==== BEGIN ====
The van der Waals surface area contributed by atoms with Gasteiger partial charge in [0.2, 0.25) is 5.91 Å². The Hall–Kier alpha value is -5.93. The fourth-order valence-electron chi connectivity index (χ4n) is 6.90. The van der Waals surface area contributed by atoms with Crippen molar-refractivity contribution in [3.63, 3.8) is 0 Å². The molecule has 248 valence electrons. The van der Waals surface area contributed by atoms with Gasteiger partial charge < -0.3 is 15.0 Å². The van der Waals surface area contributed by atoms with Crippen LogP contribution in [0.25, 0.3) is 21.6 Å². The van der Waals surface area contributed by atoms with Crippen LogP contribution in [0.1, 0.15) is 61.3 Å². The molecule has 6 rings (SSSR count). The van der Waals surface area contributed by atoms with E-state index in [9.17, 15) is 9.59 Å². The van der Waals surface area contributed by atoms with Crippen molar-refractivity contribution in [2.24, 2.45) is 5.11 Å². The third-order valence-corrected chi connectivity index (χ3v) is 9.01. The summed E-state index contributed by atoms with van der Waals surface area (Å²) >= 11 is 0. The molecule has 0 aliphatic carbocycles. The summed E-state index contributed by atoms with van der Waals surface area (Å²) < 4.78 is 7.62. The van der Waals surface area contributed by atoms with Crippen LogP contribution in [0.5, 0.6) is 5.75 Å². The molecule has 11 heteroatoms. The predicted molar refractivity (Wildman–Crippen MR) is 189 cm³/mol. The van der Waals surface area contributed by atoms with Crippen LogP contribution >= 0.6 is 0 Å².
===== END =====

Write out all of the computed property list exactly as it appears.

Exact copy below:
The van der Waals surface area contributed by atoms with Gasteiger partial charge in [0.2, 0.25) is 5.91 Å². The Hall–Kier alpha value is -5.93. The fourth-order valence-electron chi connectivity index (χ4n) is 6.90. The van der Waals surface area contributed by atoms with Crippen molar-refractivity contribution in [3.63, 3.8) is 0 Å². The molecule has 248 valence electrons. The van der Waals surface area contributed by atoms with Gasteiger partial charge < -0.3 is 15.0 Å². The van der Waals surface area contributed by atoms with Crippen LogP contribution in [0.25, 0.3) is 21.6 Å². The van der Waals surface area contributed by atoms with Crippen LogP contribution in [0.1, 0.15) is 61.3 Å². The molecule has 6 rings (SSSR count). The van der Waals surface area contributed by atoms with E-state index in [9.17, 15) is 9.59 Å². The van der Waals surface area contributed by atoms with Crippen molar-refractivity contribution in [2.24, 2.45) is 5.11 Å². The third-order valence-corrected chi connectivity index (χ3v) is 9.01. The summed E-state index contributed by atoms with van der Waals surface area (Å²) >= 11 is 0. The molecule has 0 aliphatic carbocycles. The summed E-state index contributed by atoms with van der Waals surface area (Å²) < 4.78 is 7.62. The van der Waals surface area contributed by atoms with Crippen LogP contribution in [0.5, 0.6) is 5.75 Å². The molecule has 11 heteroatoms. The predicted molar refractivity (Wildman–Crippen MR) is 189 cm³/mol. The van der Waals surface area contributed by atoms with Crippen LogP contribution >= 0.6 is 0 Å².